April 2018

Thursday, April 29, 2010

NL #10: “I’m fine thanks. You?”

NL #10: It was a few months into recovery from surgery to remove a tumor from the middle of my brain that I finally realized what I had long known: When someone asks, “How are you?”, in general, that person doesn’t want to know. The correct response is, “Fine. How are you?” I had known this in casual social interactions for years, but now I learned that acquaintances as well as the people who most wanted or needed to know—my doctors, my family, my close friends, my partner—really wanted to be encouraged, to hear, “I’m fine.”

At first, rudely, I would give those who asked an honest answer: “My head hurts.” Or “I have no energy.” Or “I feel frustrated.” My Grandmother E. did this in her later years. "How are you, Grandmother?" I would ask. "I can't walk," she would respond, as if my question were ridiculous. When I left and said goodbye, for thirty years she would say, "The next time you come, I'll be dead." She stopped saying this around the age of 93.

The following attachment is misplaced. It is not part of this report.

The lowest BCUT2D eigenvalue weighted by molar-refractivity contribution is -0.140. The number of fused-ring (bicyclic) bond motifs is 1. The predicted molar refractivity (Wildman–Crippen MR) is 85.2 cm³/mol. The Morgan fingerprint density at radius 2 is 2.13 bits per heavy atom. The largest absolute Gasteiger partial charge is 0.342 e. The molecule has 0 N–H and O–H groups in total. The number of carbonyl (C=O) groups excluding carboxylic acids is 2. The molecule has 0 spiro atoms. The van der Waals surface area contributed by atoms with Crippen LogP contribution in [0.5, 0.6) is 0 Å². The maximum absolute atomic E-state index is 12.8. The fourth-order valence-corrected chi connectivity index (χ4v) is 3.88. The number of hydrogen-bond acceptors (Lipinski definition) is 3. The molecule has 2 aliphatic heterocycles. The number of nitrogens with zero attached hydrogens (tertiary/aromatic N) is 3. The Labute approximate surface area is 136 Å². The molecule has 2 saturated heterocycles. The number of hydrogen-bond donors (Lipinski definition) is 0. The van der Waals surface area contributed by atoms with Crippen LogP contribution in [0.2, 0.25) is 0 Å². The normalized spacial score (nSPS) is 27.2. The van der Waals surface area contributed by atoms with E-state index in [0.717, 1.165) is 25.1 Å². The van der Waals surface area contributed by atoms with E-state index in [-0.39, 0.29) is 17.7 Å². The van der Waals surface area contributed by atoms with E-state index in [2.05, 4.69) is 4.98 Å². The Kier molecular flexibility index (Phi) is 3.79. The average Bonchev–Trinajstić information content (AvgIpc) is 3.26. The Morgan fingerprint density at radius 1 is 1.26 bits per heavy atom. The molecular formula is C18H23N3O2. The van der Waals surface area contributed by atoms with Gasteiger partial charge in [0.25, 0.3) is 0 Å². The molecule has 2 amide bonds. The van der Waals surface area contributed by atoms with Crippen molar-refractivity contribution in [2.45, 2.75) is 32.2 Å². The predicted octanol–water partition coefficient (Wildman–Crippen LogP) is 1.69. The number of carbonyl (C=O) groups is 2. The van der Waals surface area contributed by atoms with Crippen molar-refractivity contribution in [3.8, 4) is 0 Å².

I thought having had a brain tumor was kind of interesting, a bit exotic, and surely others would want an original answer. Not just, "I'm fine." I was not only wrong, but socially inappropriate.

I have learned that I am to be encouraging. I can step out of the “I’m fine” dialogue with variations, but the essence should be that I am, in fact, fine—or going to be. When people ask now, I say, “Better than I was” Or “My energy is really improving” Or “At least I don’t have that knocking sound in my ears all the time anymore.” Or “I’m so glad that you are here.” All of these are true and more socially appropriate.

I’m glad you are here. This may be what we’re both really saying anyway. The exchange isn’t about information, I’m learning. It’s about confirming a connection. Kind of like, “Are you there?” on a cell phone. And to confirm the connection, I am learning to stay on cue. “I’m fine. I’m glad you are here.” And that’s the truth.

Thanks for being here. Mary

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